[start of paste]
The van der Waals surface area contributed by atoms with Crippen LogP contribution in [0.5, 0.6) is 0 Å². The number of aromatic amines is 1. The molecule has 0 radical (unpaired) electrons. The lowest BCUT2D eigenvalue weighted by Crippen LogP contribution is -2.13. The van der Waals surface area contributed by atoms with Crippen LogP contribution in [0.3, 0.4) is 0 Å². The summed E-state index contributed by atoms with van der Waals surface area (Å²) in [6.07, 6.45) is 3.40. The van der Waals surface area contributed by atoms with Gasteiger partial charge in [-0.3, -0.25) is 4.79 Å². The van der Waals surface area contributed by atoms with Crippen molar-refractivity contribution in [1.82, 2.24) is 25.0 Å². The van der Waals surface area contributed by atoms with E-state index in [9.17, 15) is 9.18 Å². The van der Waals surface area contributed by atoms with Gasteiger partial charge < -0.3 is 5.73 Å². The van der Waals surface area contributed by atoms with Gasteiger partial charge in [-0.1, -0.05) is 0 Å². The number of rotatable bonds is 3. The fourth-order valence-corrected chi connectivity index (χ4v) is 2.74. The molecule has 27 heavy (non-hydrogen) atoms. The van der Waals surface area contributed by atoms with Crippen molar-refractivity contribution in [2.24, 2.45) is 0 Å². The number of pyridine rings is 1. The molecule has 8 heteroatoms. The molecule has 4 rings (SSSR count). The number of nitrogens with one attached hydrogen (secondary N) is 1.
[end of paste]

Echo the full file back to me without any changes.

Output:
The van der Waals surface area contributed by atoms with Crippen LogP contribution in [0.5, 0.6) is 0 Å². The number of aromatic amines is 1. The molecule has 0 radical (unpaired) electrons. The lowest BCUT2D eigenvalue weighted by Crippen LogP contribution is -2.13. The van der Waals surface area contributed by atoms with Crippen LogP contribution in [0.3, 0.4) is 0 Å². The summed E-state index contributed by atoms with van der Waals surface area (Å²) in [6.07, 6.45) is 3.40. The van der Waals surface area contributed by atoms with Gasteiger partial charge in [-0.3, -0.25) is 4.79 Å². The van der Waals surface area contributed by atoms with Crippen molar-refractivity contribution in [1.82, 2.24) is 25.0 Å². The van der Waals surface area contributed by atoms with E-state index in [9.17, 15) is 9.18 Å². The van der Waals surface area contributed by atoms with Gasteiger partial charge < -0.3 is 5.73 Å². The van der Waals surface area contributed by atoms with Gasteiger partial charge in [-0.1, -0.05) is 0 Å². The number of rotatable bonds is 3. The fourth-order valence-corrected chi connectivity index (χ4v) is 2.74. The molecule has 27 heavy (non-hydrogen) atoms. The van der Waals surface area contributed by atoms with Crippen molar-refractivity contribution in [2.24, 2.45) is 0 Å². The number of pyridine rings is 1. The molecule has 8 heteroatoms. The molecule has 4 rings (SSSR count). The number of nitrogens with one attached hydrogen (secondary N) is 1.